"LVMH showed exceptional resilience to the serious health crisis the world experienced in the first half of 2020," insisted Chairman and CEO Bernard Arnault. "Our maisons have shown remarkable agility in implementing measures to adapt their costs and accelerate the growth of online sales. While we have observed strong signs of an upturn in activity since June, we remain very vigilant for the rest of the year."
According to Arnault, LVMH continues to be driven by a long-term vision, a deep sense of responsibility and a strong commitment to environmental protection, inclusion and solidarity.
"In the current context, we remain even more firmly dedicated to showing continuous progress in these areas," he said. "Thanks to the strength of our brands and the responsiveness of our organization, we are confident that LVMH is in an excellent position to take advantage of the recovery, which we hope will be confirmed in the second half of the year, and to strengthen our lead in the global luxury market in 2020.”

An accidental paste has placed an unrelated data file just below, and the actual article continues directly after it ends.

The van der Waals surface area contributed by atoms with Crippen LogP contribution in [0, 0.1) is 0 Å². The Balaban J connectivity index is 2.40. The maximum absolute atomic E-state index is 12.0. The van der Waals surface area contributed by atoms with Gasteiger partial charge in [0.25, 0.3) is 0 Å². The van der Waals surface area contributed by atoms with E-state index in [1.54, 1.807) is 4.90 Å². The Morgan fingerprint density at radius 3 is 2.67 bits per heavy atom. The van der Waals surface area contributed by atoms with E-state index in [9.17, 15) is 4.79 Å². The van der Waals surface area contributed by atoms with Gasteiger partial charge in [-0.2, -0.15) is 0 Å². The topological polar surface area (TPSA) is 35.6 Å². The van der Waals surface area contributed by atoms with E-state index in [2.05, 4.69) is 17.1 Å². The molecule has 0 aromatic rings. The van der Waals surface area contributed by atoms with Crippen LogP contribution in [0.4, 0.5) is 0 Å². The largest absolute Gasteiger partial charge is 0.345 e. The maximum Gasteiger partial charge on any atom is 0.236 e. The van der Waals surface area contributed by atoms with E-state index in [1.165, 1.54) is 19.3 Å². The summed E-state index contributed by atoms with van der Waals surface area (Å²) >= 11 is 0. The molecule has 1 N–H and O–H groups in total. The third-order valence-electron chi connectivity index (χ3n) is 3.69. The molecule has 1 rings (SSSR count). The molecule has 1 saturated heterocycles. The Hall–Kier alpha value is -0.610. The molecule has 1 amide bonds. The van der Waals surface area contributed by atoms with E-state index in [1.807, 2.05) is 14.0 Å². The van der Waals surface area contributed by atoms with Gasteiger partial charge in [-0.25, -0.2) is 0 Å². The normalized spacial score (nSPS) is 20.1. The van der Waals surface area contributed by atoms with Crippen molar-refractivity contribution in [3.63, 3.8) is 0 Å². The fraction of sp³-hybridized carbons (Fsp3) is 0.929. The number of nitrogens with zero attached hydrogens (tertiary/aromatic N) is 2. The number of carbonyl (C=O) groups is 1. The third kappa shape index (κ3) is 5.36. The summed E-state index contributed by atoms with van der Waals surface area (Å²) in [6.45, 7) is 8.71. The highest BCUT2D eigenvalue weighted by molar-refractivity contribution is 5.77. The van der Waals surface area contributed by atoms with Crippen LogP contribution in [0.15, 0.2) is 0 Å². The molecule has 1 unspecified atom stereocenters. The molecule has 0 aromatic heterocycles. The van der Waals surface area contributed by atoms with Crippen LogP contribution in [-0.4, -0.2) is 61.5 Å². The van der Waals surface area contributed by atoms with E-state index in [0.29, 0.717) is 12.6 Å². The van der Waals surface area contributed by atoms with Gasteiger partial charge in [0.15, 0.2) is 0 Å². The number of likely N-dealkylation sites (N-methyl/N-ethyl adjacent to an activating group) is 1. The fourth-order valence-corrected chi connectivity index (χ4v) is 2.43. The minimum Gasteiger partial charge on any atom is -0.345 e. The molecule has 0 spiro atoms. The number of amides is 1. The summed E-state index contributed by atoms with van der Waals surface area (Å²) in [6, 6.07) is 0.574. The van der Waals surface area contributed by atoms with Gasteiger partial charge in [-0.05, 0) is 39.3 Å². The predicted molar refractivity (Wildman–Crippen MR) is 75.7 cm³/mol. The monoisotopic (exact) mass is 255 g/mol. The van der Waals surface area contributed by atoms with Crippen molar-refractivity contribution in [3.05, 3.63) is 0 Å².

Still, it will be a long road back. For the six months, net profits plunged 84%. LVMH's travel-retail business suffered the most, reporting a loss of about $315 million. Meanwhile, sales of perfume and cosmetics tumbled 40%, as retailers closed doors around the world to combat the pandemic. Yet, LVMH is going ahead with expansion plans in the second half; for example, Fresh will open concept stores in China with new services, and Loewe will launch a line of home fragrances.
Overall, LVMH, which owns 75 brands ranging from Dom Pérignon Champagne to Bulgari jewelry, reported that sales fell 38% in Q2, following a 15% drop in the first quarter. In organic terms, sales were also down 38%, beating the Bloomberg consensus forecast for a 42% fall. Organic sales in the second quarter were down 54% in Europe and Japan, while the U.S. saw a 39%drop. Asia, excluding Japan, performed comparatively better, with a 13% decline.